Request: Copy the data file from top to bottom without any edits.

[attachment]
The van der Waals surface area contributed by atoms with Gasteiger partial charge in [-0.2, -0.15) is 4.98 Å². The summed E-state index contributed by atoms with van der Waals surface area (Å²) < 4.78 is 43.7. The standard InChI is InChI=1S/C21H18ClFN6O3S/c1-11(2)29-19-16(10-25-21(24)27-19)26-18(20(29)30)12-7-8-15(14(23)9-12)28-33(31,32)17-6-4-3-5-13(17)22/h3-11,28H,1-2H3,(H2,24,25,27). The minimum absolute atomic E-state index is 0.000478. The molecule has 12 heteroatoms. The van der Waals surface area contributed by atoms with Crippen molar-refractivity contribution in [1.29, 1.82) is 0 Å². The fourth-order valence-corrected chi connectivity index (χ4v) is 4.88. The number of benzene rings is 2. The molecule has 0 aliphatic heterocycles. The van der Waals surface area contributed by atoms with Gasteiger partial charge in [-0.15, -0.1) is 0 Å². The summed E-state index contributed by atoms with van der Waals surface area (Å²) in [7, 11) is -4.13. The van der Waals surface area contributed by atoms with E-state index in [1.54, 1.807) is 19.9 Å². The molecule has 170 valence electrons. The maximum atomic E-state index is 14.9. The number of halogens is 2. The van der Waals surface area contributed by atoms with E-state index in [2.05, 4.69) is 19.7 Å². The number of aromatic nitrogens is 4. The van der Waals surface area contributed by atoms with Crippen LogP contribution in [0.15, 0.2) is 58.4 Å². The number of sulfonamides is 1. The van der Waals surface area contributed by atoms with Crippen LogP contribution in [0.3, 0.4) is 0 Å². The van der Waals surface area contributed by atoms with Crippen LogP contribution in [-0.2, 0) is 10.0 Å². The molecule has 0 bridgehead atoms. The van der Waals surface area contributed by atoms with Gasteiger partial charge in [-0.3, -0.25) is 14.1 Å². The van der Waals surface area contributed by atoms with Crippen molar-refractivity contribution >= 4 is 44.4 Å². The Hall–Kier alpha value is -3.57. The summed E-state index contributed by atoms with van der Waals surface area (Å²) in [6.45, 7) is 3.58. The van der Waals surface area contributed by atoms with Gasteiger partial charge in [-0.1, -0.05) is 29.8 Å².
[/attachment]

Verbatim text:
The van der Waals surface area contributed by atoms with Gasteiger partial charge in [-0.2, -0.15) is 4.98 Å². The summed E-state index contributed by atoms with van der Waals surface area (Å²) < 4.78 is 43.7. The standard InChI is InChI=1S/C21H18ClFN6O3S/c1-11(2)29-19-16(10-25-21(24)27-19)26-18(20(29)30)12-7-8-15(14(23)9-12)28-33(31,32)17-6-4-3-5-13(17)22/h3-11,28H,1-2H3,(H2,24,25,27). The minimum absolute atomic E-state index is 0.000478. The molecule has 12 heteroatoms. The van der Waals surface area contributed by atoms with Crippen molar-refractivity contribution in [1.29, 1.82) is 0 Å². The fourth-order valence-corrected chi connectivity index (χ4v) is 4.88. The number of benzene rings is 2. The molecule has 0 aliphatic heterocycles. The van der Waals surface area contributed by atoms with Gasteiger partial charge in [-0.15, -0.1) is 0 Å². The summed E-state index contributed by atoms with van der Waals surface area (Å²) in [7, 11) is -4.13. The van der Waals surface area contributed by atoms with E-state index in [1.54, 1.807) is 19.9 Å². The molecule has 170 valence electrons. The maximum atomic E-state index is 14.9. The number of halogens is 2. The van der Waals surface area contributed by atoms with E-state index in [2.05, 4.69) is 19.7 Å². The number of aromatic nitrogens is 4. The van der Waals surface area contributed by atoms with Crippen LogP contribution in [0.15, 0.2) is 58.4 Å². The number of sulfonamides is 1. The van der Waals surface area contributed by atoms with Crippen LogP contribution in [0.3, 0.4) is 0 Å². The van der Waals surface area contributed by atoms with Crippen LogP contribution in [-0.2, 0) is 10.0 Å². The molecule has 0 bridgehead atoms. The van der Waals surface area contributed by atoms with Gasteiger partial charge in [-0.3, -0.25) is 14.1 Å². The van der Waals surface area contributed by atoms with Crippen molar-refractivity contribution >= 4 is 44.4 Å². The Hall–Kier alpha value is -3.57. The summed E-state index contributed by atoms with van der Waals surface area (Å²) in [6.45, 7) is 3.58. The van der Waals surface area contributed by atoms with Gasteiger partial charge in [-0.1, -0.05) is 29.8 Å².